Study: Whole Grains, Gut Bacteria and Insulin

This article appears in the February 4, 2015 issue of AICR’s CRU.

Foods containing fiber reduce risk of colorectal cancer, with previous research suggesting that fiber's affect on gut bacteria may play a role. A new animal study published in the Journal of Nutrition offers new insights into this area and other chronic diseases, finding that whole grains may improve insulin levels and cholesterol.


Study researchers fed one group of mice flour made from whole grain oats and another group consumed refined flour lower in soluble fiber. Soluble fiber slows the passage of food through the digestive tract, which may help keep you feeling full longer. It is also linked to lower cholesterol and increased insulin sensitivity, important factors in the development of heart disease and type 2 diabetes.

Type 2 diabetes links to increased risk of some cancers, and some research also suggests that excess levels of insulin and insulin resistance play a role in colorectal cancer.

Both diets had the same amount of protein, carbohydrate, fat, and insoluble fiber.

After eight weeks, researchers found that the mice fed whole grain oat flour had lower blood levels of insulin, hormones associated with insulin resistance, and non-HDL cholesterol—known as “bad” cholesterol. Genes involved in how the liver regulates insulin were also more active.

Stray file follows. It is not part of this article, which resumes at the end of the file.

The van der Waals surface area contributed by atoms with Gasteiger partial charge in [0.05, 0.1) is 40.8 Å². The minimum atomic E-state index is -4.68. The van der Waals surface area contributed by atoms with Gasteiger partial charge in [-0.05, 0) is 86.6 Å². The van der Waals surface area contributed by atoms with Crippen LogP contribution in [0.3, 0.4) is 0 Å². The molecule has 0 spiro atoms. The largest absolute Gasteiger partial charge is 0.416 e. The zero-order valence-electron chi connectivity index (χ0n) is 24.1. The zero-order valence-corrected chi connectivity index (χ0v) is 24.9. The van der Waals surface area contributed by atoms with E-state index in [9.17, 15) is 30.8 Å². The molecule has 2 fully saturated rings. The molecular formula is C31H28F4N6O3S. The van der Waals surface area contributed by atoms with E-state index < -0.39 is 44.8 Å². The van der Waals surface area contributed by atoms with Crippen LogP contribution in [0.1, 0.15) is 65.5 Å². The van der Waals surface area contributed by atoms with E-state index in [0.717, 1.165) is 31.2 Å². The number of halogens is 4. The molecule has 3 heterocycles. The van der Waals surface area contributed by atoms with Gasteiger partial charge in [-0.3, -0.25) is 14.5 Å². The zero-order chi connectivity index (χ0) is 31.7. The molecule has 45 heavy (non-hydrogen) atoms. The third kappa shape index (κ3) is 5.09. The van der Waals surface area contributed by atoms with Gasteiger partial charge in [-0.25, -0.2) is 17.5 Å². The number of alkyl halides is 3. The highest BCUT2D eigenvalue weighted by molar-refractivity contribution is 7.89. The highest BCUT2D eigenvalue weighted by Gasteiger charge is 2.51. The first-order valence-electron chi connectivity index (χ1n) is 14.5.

When study researchers measured the bacteria in the mice's colon, they found that mice had different levels and types of bacteria. The group of animals consuming the whole grain oat flour had more of Lactobacillus genus bacteria, for example, which has recognized health benefits, and less of other types of bacteria compared to mice fed refined flour.

This work was supported by General Mills Bell Institute of Health and Nutrition

Albert Lihong Zhou et al. "Whole Grain Oats Improve Insulin Sensitivity and Plasma Cholesterol Profile and Modify Gut Microbiota Composition in C57BL/6J Mice." J. Nutr. February 1, 2015.

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